When it comes to meeting the redemptions of mutual fund owners, the fund can sell underlying shares with higher cost base to minimize cap gains distributions. This will minimize any cap gains distributions to both the ETF and mutual fund owners. However, this will increase any unrealized cap gains exposure for the remaining mutual fund and ETF owners. In a pure ETF, this wouldn't be an issue for the ETF owners.

Assume that redemptions exceed purchases by the mutual fund owners of a Vanguard hybrid ETF/MF. However, assume that the underlying shares have gone down in price. This will result in a cap loss, and will decrease any cap gains distributions that year. If there will be no cap gain distributions that year, the cap losses can be kept for possible future use.

However, I have read the following from morningstar. An ETF has the option to sell underlying shares, and not just exchange them with authorized participants. So it can also accumulate cap losses that can be used to offset any cap gains resulting from changes in the portfolio.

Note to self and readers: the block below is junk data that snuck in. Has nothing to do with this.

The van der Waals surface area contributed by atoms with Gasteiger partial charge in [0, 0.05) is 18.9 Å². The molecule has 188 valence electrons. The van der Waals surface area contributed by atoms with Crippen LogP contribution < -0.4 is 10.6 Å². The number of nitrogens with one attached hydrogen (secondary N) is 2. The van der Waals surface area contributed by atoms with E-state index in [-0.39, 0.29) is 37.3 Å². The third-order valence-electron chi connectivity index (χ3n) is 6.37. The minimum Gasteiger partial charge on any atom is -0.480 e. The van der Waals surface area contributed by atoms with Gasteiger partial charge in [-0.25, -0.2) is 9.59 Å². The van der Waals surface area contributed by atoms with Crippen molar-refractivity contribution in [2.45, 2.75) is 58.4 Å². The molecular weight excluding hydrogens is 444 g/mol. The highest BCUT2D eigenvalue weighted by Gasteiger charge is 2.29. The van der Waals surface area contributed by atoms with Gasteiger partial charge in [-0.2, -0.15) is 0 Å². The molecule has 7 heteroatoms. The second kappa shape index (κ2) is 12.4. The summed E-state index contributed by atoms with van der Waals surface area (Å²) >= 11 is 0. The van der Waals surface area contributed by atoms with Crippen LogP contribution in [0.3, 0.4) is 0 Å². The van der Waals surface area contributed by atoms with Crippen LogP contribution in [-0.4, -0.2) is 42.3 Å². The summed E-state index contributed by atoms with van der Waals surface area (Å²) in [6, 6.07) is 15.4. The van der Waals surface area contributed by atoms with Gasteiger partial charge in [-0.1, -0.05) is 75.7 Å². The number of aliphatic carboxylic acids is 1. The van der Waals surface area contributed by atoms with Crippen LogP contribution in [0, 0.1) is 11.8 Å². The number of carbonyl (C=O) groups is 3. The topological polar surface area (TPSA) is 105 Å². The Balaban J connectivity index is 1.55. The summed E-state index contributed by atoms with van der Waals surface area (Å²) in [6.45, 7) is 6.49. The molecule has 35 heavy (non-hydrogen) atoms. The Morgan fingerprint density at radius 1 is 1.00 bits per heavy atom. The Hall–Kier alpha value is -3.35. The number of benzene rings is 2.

The higher the turnover of a fund, the more advantageous a pure ETF structure will be. So a pure ETF structure helps a small cap value fund more than a total stock market index fund. This may be one reason why Vanguard has a lower turnover (15%) for it's small cap value mutual fund/ETF (VBR), compared to a pure small cap value ETF, such as iShares IJS (turnover 44%).

Also, the comparative tax inefficiency of Vanguard's hybrid mutual fund/ETFs is less of an issue, as long as purchases are greater than redemption by the mutual fund owners. However, no mutual fund grows indefinitely. Eventually, all mutual funds experience declines in assets, whether temporary or permanent.